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Women's Studies

Interested in the governmental policies, social norms and historic prejudices that affect women? Women's studies is an interdisciplinary field devoted to the study of women, feminism, gender and politics.

St. Kate's offers two majors in this field: women's studies, and women and international development. Both majors prepare you to think critically, analyze ideas and policies skillfully, and work respectfully with people of different social and economic backgrounds.

Strong reputation

St. Kate's was founded by and for women, and we've been educating women to lead and influence for over 100 years. It's only natural that we have a dynamic and vibrant program dedicated to the lives and well being of women.

Interdisciplinary curriculum

Our program draws from multiple disciplines, including biology, communication studies, English, history, philosophy, psychology and theology. Courses uniquely address a variety of issues from a women's perspective, and most are cross-listed. For example, "Biology of Women" is both a biology and women's studies course.

Many classes include a service-learning component to give you multicultural experience at a local organization.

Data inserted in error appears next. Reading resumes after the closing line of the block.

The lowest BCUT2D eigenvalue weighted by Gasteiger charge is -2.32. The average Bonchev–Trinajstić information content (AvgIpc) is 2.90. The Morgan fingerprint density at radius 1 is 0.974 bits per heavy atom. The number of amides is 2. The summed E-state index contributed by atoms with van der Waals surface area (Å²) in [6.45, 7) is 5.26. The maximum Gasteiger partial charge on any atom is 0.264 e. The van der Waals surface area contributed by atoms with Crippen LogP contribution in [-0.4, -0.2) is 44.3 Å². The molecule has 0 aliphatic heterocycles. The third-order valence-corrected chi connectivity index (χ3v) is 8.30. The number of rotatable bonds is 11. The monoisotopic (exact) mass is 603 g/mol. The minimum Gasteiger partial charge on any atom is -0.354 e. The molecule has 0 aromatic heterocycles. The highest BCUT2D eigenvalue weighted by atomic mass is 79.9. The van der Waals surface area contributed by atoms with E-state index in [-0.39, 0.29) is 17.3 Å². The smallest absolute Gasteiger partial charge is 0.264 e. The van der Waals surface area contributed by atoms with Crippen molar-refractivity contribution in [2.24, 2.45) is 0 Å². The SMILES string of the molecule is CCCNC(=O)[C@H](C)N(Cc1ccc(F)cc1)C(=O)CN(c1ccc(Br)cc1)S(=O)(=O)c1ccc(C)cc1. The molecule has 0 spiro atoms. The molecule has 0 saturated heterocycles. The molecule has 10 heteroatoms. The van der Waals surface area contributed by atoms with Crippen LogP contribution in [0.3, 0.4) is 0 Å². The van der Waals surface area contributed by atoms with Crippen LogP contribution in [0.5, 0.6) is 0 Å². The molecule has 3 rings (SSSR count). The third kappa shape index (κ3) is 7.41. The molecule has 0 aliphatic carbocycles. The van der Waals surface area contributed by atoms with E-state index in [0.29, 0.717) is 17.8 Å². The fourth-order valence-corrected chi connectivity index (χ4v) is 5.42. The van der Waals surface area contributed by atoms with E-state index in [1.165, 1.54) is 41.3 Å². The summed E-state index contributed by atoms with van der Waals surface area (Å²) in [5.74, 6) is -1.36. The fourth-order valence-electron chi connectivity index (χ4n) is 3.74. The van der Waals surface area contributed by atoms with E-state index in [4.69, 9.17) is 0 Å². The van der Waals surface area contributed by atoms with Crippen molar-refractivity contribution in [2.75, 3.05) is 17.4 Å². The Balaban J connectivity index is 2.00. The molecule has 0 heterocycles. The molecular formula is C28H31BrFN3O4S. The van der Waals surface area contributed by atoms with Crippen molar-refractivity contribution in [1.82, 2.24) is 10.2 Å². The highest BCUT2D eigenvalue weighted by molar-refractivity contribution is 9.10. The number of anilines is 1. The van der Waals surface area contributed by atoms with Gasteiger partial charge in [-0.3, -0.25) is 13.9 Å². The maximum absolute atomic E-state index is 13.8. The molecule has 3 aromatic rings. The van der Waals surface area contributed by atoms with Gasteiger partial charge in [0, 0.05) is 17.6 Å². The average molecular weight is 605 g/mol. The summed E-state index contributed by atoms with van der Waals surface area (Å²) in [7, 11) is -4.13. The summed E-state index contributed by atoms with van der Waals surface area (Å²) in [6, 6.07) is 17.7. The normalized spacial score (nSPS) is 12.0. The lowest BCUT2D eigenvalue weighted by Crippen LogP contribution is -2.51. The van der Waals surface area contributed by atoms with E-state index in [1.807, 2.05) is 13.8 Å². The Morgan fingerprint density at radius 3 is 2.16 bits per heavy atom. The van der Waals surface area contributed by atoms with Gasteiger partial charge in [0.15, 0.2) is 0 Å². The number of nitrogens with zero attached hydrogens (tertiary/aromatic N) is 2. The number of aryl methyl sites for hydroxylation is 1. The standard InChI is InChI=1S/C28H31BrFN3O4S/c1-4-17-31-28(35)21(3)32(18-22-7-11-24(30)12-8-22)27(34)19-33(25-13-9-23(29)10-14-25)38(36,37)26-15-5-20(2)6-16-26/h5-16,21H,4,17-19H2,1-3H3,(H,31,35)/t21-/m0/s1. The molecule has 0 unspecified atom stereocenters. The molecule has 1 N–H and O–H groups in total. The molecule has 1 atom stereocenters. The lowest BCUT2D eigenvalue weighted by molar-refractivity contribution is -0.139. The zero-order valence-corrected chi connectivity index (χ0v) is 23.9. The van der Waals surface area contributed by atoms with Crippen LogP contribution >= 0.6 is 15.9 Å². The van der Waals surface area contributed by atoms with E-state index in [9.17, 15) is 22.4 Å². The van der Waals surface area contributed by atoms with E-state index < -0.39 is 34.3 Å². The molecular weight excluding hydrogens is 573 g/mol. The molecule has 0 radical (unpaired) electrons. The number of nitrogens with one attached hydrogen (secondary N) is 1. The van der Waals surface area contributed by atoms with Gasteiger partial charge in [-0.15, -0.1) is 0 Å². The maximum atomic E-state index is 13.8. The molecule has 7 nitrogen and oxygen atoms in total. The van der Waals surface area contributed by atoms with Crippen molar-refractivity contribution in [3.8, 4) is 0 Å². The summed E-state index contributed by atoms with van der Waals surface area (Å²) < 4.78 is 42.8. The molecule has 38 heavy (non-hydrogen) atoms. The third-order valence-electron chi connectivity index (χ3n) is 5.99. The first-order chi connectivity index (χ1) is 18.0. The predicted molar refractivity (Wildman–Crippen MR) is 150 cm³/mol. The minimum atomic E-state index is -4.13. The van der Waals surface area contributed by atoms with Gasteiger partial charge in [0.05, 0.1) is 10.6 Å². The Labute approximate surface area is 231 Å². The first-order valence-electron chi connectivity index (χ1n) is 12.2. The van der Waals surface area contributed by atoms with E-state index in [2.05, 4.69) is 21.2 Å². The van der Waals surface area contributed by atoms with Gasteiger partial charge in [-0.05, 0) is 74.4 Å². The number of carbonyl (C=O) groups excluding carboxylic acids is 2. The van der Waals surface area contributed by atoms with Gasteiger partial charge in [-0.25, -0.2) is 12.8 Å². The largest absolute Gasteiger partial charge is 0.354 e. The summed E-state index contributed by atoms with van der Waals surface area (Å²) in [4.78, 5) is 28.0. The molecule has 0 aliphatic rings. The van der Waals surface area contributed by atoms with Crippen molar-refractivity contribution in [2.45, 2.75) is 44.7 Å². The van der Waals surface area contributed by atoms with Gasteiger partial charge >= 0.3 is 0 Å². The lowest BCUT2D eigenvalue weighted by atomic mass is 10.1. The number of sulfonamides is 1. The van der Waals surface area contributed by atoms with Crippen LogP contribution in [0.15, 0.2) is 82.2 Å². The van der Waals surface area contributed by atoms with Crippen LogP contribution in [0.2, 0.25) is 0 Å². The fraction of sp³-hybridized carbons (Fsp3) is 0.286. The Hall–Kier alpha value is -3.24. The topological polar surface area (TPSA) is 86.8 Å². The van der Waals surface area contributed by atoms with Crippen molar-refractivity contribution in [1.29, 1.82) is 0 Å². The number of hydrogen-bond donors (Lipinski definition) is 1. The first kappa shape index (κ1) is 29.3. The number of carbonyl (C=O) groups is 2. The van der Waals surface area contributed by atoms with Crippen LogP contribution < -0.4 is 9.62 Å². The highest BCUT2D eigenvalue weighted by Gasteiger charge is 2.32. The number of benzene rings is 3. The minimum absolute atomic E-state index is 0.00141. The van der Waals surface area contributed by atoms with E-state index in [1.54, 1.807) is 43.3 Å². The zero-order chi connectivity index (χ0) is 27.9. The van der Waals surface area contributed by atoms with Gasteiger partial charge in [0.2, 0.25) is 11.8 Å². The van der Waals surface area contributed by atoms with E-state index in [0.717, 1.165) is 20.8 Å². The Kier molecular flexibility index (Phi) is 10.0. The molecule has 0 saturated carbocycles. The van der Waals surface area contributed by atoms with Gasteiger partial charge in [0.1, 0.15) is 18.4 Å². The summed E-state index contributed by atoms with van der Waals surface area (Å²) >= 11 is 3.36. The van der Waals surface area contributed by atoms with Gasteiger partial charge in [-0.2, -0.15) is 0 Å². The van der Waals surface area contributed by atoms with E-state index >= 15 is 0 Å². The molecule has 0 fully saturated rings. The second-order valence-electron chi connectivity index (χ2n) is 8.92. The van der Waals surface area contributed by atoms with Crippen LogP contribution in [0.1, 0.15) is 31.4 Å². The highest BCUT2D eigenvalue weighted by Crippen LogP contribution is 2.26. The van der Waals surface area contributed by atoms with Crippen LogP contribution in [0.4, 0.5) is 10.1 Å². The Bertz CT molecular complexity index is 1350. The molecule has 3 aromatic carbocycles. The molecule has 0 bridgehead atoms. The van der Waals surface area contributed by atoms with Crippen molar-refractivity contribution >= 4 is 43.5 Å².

Flexible major

Design your coursework around topics that most interest and engage you — or double major. Alumna Kassy Podvin paired women's studies with classes in social work. Student Mysee Chang is majoring in women's studies and Critical Studies of Race and Ethnicity.

"Women's studies opened my eyes to the interconnectedness between activism and academics."

— Christina McElderry, St. Kate's alumna and Truman scholar

Center and awards for women

St. Kate's Abigail Quigley McCarthy Center for Women's Research, Resources and Scholarship hosts monthly discussions to share current research, such as "Feminist Art History: History and Practice" and "The Making of Modern Motherhood."

The center also offers awards and scholarships, including the Best Paper in Women's Studies Award for women's studies majors and minors. Past winners are Ashleen Knutson for "A Critical Examination of Ultimate Fighting Championship Fights" and Esther Moss for "Vital Feminism: A Theory Grounded in Rural Nicaragua."

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